You might think without compelling characters, you have no story. But the same holds true for a riveting plot. Without one, your characters will have nothing to do but sit around and twiddle their thumbs.
Does your family like the broth in soup? You know, the watery stuff that drips off the spoon and ruins your tie or your best silk blouse.
The same can be true when writing your novel. You start with big pieces of meat (great characters) and fresh garden vegetables (a unique setting and era), but unless you have a great plot, your readers will throw your watery story down the garbage disposal.
Don’t let that happen. Grab your writing pot, a big wooden spoon, and prepare to thicken your plot!
A plot is a plan or outline of your novel, which consists of scenes. It involves your characters, their actions and reactions, the setting they are in, and the process of time.
The following six things will help thicken your plot:
The Who — Without memorable characters, your plot will fall. Your characters must intrigue your reader, or she won’t be inclined to spend any more time with them. These include your protagonist (the good “guy”) and the antagonist (the bad “guy”), as well as your minor characters, of whom you should be careful not to let upstage either of the other two.
The What — You must pull your reader into the story by setting up a conflict, which arises from the characters you have created. What do they want and what stands in the way of their getting it?
Opinions vary on when the conflict in your story should start. Some say in the first sentence. Others insist in the first paragraph, and others argue it should begin on the first page. But the adage “The sooner, the better” says it best. Don’t take a chance of giving your audience a reason to stop reading.
The Why — Why is there a conflict? Is it a personal one between your protagonist and himself, a conflict between the protagonist and the antagonist, one between the protagonist and nature (Something outside of his control), or is it any combination of the three? This conflict will carry your story in an arc as it continues to build and then wanes to its conclusion.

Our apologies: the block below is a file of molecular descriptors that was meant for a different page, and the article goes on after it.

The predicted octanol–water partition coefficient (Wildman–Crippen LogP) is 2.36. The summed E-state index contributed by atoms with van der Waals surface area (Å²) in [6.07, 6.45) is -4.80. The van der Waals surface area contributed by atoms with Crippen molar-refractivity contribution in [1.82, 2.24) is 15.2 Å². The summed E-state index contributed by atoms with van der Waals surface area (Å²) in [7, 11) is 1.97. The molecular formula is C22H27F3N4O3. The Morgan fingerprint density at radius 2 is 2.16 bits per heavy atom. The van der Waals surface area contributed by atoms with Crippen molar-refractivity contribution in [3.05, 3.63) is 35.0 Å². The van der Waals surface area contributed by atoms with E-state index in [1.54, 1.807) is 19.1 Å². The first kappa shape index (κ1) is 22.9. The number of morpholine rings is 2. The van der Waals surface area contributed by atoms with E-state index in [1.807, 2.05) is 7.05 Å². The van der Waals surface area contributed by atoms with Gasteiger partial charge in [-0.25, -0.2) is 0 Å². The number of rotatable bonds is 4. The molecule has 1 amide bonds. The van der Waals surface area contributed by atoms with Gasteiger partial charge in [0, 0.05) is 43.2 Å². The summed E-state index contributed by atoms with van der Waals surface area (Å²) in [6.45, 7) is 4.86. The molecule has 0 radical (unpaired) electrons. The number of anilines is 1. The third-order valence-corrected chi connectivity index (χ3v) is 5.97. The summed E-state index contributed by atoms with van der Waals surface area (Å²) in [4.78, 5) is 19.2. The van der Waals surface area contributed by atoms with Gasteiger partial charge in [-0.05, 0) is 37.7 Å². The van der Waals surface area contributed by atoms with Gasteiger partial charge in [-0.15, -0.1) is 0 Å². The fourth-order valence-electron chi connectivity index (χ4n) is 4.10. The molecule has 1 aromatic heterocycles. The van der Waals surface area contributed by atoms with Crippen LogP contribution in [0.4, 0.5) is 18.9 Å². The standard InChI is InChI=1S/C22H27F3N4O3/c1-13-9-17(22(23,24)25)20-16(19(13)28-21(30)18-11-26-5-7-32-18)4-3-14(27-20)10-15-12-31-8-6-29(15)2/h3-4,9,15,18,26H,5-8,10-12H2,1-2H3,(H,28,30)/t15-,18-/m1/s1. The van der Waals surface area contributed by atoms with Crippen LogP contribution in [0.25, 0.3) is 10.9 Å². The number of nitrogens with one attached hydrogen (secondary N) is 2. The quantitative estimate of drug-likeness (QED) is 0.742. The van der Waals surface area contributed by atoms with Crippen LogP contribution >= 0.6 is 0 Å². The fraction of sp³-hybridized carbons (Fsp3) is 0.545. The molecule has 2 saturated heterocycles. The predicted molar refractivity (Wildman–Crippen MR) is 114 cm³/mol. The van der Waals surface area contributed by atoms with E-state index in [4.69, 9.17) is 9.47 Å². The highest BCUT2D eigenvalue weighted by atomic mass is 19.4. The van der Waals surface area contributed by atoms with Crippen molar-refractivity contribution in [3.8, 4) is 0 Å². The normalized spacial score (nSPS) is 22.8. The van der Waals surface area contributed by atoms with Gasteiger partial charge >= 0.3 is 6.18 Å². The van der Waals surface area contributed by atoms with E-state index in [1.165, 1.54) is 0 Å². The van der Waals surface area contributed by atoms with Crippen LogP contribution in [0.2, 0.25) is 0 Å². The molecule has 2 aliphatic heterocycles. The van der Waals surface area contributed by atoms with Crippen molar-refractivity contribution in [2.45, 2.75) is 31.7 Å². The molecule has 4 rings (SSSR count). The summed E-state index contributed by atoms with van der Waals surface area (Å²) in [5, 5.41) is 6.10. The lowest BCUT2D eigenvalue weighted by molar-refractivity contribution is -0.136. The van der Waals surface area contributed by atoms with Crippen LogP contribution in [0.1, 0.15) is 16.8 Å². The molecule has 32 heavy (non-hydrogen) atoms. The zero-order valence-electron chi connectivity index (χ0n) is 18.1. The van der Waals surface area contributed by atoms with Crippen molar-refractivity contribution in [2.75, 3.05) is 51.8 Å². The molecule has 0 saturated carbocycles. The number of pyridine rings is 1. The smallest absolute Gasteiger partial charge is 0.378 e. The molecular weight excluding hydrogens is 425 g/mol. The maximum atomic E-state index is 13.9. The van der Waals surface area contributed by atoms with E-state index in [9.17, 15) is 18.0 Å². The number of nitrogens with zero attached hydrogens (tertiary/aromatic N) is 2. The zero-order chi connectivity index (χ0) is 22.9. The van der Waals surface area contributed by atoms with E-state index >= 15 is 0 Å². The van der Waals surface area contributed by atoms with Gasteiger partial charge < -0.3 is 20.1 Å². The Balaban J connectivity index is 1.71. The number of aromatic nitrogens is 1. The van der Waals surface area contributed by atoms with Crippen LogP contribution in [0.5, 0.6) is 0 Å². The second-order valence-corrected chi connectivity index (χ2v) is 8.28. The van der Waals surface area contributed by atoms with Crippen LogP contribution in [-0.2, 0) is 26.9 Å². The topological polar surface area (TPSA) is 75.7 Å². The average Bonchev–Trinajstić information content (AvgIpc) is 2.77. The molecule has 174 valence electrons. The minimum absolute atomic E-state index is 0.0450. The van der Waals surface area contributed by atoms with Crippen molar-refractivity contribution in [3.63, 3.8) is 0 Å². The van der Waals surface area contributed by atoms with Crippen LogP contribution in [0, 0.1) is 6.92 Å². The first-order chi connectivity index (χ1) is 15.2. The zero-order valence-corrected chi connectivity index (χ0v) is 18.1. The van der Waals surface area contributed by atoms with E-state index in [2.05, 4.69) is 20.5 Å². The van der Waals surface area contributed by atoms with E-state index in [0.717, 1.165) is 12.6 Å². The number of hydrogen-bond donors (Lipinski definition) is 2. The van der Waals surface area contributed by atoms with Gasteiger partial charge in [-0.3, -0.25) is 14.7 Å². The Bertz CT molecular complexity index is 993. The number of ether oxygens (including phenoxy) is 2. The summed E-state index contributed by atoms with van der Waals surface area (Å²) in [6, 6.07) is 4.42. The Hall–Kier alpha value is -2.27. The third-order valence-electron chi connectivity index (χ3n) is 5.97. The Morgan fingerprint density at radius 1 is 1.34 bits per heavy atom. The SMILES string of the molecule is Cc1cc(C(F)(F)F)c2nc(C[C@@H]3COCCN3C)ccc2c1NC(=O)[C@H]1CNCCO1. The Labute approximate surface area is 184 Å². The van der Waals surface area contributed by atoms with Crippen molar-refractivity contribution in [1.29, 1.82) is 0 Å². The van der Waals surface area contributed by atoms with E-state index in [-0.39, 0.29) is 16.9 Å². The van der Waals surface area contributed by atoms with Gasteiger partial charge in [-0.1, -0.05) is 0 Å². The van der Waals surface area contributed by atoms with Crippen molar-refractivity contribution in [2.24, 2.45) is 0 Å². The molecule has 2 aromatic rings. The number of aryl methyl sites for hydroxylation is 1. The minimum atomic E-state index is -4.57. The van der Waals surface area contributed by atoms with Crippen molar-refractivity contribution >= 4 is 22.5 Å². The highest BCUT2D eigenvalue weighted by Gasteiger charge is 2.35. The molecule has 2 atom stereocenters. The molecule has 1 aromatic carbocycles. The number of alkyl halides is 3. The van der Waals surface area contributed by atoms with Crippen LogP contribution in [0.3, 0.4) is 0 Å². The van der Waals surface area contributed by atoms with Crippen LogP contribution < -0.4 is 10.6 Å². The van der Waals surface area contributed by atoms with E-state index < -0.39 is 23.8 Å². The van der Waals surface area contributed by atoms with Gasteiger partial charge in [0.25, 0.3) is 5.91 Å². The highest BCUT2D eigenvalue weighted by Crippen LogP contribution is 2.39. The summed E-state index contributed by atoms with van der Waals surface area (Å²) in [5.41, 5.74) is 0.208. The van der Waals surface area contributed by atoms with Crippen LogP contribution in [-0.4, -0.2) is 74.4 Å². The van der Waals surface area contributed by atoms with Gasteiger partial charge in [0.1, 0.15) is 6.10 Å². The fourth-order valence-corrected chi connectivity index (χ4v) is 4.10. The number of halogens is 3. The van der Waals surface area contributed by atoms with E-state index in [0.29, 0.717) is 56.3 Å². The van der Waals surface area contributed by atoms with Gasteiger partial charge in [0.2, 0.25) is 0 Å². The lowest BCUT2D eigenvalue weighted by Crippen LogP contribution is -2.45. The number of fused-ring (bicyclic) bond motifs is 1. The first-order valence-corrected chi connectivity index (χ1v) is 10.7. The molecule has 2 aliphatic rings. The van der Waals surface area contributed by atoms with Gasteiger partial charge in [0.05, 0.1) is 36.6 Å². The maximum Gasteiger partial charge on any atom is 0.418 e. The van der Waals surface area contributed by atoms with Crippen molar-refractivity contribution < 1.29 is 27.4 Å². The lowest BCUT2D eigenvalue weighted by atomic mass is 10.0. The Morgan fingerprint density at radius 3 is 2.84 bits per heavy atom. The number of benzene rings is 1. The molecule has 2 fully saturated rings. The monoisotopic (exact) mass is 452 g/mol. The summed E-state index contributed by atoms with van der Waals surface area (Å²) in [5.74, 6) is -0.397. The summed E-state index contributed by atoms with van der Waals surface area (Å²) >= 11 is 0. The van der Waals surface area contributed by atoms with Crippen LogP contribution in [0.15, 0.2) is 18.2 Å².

The Where — How does your setting or settings play into your plot? Unique settings interest readers, but you can also add an unusual twist to a dull one. If your setting is uncommon, such as an other-world setting, it will take more effort to help your reader immerse herself within in it. Be careful your explanations and descriptions show and not tell. No one likes a grocery list outside of a grocery store.
If your story is historical, check your facts. There will be someone out there who will catch inaccuracies.
The When — A dynamite story starts with a scene that immediately sets the stage for the rest of the story (most editors are not fans of prologues). Pick your subsequent scenes carefully, determining the importance of when they take place. Carefully use narrative to explain what has happened in the interim if an event is necessary for the plot, but not substantial enough for an entire scene.
The How — Your novel can begin like gang-busters and keep your reader on the edge of her seat throughout, but if you fail to resolve it satisfactorily, don’t count on being published. Your novel doesn’t have to have a happy ending, but its ending must leave the reader satisfied.
A plot helps guide your writing along the way, but it is not immutable. You may find your character(s) taking unexpected trips down different paths, thus changing a scene or even the entire direction of your novel. It’s wise to prepare to be flexible, but above all, don’t forget to plot!